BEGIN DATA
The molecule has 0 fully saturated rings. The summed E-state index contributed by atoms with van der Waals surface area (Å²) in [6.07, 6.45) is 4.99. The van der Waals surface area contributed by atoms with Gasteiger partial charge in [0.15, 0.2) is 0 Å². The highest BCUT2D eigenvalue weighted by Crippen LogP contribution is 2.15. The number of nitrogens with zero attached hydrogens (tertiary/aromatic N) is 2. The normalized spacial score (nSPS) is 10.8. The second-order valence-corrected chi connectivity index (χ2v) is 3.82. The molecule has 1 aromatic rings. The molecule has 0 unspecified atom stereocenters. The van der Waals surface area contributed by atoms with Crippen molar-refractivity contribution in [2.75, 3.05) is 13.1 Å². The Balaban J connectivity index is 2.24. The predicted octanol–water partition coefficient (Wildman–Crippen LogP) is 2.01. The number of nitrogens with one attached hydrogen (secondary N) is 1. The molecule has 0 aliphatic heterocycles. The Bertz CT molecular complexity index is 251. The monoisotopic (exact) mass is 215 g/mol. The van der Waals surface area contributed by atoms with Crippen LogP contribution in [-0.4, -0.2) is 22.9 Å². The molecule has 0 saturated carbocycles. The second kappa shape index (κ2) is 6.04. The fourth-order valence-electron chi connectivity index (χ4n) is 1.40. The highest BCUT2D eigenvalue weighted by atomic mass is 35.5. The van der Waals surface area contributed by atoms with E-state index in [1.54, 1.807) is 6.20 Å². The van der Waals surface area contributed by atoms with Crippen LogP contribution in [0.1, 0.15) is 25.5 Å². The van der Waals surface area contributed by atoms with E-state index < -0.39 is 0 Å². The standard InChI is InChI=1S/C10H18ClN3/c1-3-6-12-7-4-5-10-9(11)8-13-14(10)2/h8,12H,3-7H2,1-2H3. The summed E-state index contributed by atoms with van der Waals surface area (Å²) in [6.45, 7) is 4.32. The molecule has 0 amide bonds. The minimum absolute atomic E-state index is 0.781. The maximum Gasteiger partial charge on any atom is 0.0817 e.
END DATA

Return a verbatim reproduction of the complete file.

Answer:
The molecule has 0 fully saturated rings. The summed E-state index contributed by atoms with van der Waals surface area (Å²) in [6.07, 6.45) is 4.99. The van der Waals surface area contributed by atoms with Gasteiger partial charge in [0.15, 0.2) is 0 Å². The highest BCUT2D eigenvalue weighted by Crippen LogP contribution is 2.15. The number of nitrogens with zero attached hydrogens (tertiary/aromatic N) is 2. The normalized spacial score (nSPS) is 10.8. The second-order valence-corrected chi connectivity index (χ2v) is 3.82. The molecule has 1 aromatic rings. The molecule has 0 unspecified atom stereocenters. The van der Waals surface area contributed by atoms with Crippen molar-refractivity contribution in [2.75, 3.05) is 13.1 Å². The Balaban J connectivity index is 2.24. The predicted octanol–water partition coefficient (Wildman–Crippen LogP) is 2.01. The number of nitrogens with one attached hydrogen (secondary N) is 1. The molecule has 0 aliphatic heterocycles. The Bertz CT molecular complexity index is 251. The monoisotopic (exact) mass is 215 g/mol. The van der Waals surface area contributed by atoms with Crippen LogP contribution in [-0.4, -0.2) is 22.9 Å². The molecule has 0 saturated carbocycles. The second kappa shape index (κ2) is 6.04. The fourth-order valence-electron chi connectivity index (χ4n) is 1.40. The highest BCUT2D eigenvalue weighted by atomic mass is 35.5. The van der Waals surface area contributed by atoms with E-state index in [1.54, 1.807) is 6.20 Å². The van der Waals surface area contributed by atoms with Crippen LogP contribution in [0.1, 0.15) is 25.5 Å². The van der Waals surface area contributed by atoms with E-state index < -0.39 is 0 Å². The standard InChI is InChI=1S/C10H18ClN3/c1-3-6-12-7-4-5-10-9(11)8-13-14(10)2/h8,12H,3-7H2,1-2H3. The summed E-state index contributed by atoms with van der Waals surface area (Å²) in [6.45, 7) is 4.32. The molecule has 0 amide bonds. The minimum absolute atomic E-state index is 0.781. The maximum Gasteiger partial charge on any atom is 0.0817 e.